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Going boldly: Five Dal scholars receive $1.1 million to move in ambitious new research directions

Posted by Andrew Riley on April 4, 2022 in Research, Faculty, Awards, Big Data & Machine Learning
A researcher on Graham Gagnon's wastewater surveillance project works in a lab. Dr. Gagnon is one of five researchers receiving support from the New Froniters in Research Fund. (Danny Abriel photo)
A researcher on Graham Gagnon's wastewater surveillance project works in a lab. Dr. Gagnon is one of five researchers receiving support from the New Froniters in Research Fund. (Danny Abriel photo)

From trying to discover the mystery of what makes our hearts tick to investigating whether social media is stoking systemic racism in Canada’s gentrifying cities, Dalhousie researchers are being empowered to take big swings for the benefit of society.

On Monday (April 4), the Government of Canada shared the winners of the New Frontiers in Research Fund’s “2021 Exploration” and “Special Call on Innovative Approaches to Research in the Pandemic Context” grant competitions. The results were announced by the Honourable François-Philippe Champagne, Minister of Innovation, Science and Industry, and the Honourable Jean-Yves Duclos, Minister of Health, in Ottawa, with a total of $45 million going to institutions across the country.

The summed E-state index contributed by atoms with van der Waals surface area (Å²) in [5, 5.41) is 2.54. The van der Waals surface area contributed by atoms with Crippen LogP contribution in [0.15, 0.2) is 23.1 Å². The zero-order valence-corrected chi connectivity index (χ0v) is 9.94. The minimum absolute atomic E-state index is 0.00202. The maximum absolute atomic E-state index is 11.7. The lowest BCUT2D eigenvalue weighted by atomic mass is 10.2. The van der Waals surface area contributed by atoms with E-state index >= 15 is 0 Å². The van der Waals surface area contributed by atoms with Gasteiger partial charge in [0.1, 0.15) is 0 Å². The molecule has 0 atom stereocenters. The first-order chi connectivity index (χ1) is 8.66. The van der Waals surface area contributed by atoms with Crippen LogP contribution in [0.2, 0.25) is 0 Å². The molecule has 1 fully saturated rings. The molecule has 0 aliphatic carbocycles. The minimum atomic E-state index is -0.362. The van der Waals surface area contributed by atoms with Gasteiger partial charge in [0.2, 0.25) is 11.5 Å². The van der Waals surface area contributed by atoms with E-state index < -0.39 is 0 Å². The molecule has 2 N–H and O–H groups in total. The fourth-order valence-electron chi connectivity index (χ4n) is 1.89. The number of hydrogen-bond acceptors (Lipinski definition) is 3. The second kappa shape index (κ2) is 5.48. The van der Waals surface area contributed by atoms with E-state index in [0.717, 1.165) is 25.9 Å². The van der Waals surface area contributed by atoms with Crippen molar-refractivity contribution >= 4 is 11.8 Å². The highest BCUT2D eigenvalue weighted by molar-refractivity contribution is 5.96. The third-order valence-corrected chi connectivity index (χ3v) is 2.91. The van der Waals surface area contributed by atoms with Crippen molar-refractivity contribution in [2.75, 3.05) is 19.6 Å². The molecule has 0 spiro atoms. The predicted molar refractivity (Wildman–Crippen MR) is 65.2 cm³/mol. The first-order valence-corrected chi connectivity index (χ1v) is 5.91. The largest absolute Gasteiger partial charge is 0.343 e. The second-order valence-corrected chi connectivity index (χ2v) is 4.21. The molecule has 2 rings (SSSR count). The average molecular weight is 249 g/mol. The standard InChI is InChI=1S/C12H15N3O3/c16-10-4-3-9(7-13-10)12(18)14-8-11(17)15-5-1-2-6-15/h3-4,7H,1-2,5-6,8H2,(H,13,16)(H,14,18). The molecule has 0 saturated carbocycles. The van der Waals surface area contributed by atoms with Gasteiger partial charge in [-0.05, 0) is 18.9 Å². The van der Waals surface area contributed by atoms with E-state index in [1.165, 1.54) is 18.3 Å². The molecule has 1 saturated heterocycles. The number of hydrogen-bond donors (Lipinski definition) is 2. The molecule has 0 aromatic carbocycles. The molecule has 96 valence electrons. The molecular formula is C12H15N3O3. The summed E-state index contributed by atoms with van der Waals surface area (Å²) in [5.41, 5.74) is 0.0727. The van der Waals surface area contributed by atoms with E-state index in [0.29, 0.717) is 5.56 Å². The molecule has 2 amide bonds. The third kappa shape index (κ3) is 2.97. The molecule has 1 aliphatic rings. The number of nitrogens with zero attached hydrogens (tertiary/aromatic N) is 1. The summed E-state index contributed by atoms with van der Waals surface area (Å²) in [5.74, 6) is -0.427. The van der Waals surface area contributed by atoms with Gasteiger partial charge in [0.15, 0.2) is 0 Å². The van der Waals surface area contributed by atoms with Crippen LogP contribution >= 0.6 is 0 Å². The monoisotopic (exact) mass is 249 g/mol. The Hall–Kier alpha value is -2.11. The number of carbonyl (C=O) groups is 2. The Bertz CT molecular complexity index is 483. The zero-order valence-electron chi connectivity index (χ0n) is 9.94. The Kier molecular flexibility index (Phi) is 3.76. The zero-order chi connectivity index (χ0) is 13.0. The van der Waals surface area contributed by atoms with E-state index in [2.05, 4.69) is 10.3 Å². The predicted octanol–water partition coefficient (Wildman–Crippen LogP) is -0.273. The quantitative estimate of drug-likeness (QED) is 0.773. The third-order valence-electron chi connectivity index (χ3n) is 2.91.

“This funding is especially meaningful because it encourages our scholars to push the boundaries of knowledge. This is how great discoveries are made,” says Alice Aiken, Vice-President, Research and Innovation. “It’s exciting to see our researchers harnessing machine learning, natural language processing and other cutting-edge techniques to reveal new truths that can improve our health and society.”

The New Frontiers in Research funding programs are intended to support high-risk and high-reward research. They are designed to push scholars to explore new ways of doing research without being stifled by concern of failure. With risk comes the benefit of new research methodologies that significantly enhance our capacity for knowledge generation, dissemination, and impact. In particular, the funding for research affected by and in response to the COVID-19 pandemic provides a unique opportunity to explore previously unimaginable or unexplored directions for inquiry.  

Read more about Dalhousie’s recipients

Exploration grant winners

Lisa Berglund, Faculty of Architecture and Planning

School of Planning

Exploring social media vigilantism in Canada’s gentrifying neighbourhoods

As Canadian neighborhoods gentrify, residents are using social media to share perceived danger of crime and as a means of informal surveillance. Dr. Berglund and her colleague Ayobami Laniyonu of the University of Toronto will use new methods in natural language processing to analyse the impact of social media participation on the perception of crime, safety, law enforcement, and behavior in neighborhoods undergoing demographic shifts. Focusing on gentrifying areas of Toronto and Montreal, the research team aims to understand how social media use may relate to polarized views on public safety and law enforcement and imagine strategies to develop more prosperous and inclusive Canadian cities.

Alex Quinn, Faculty of Medicine

Department of Physiology and Biophysics

Exploring the intracardiac nervous system to improve health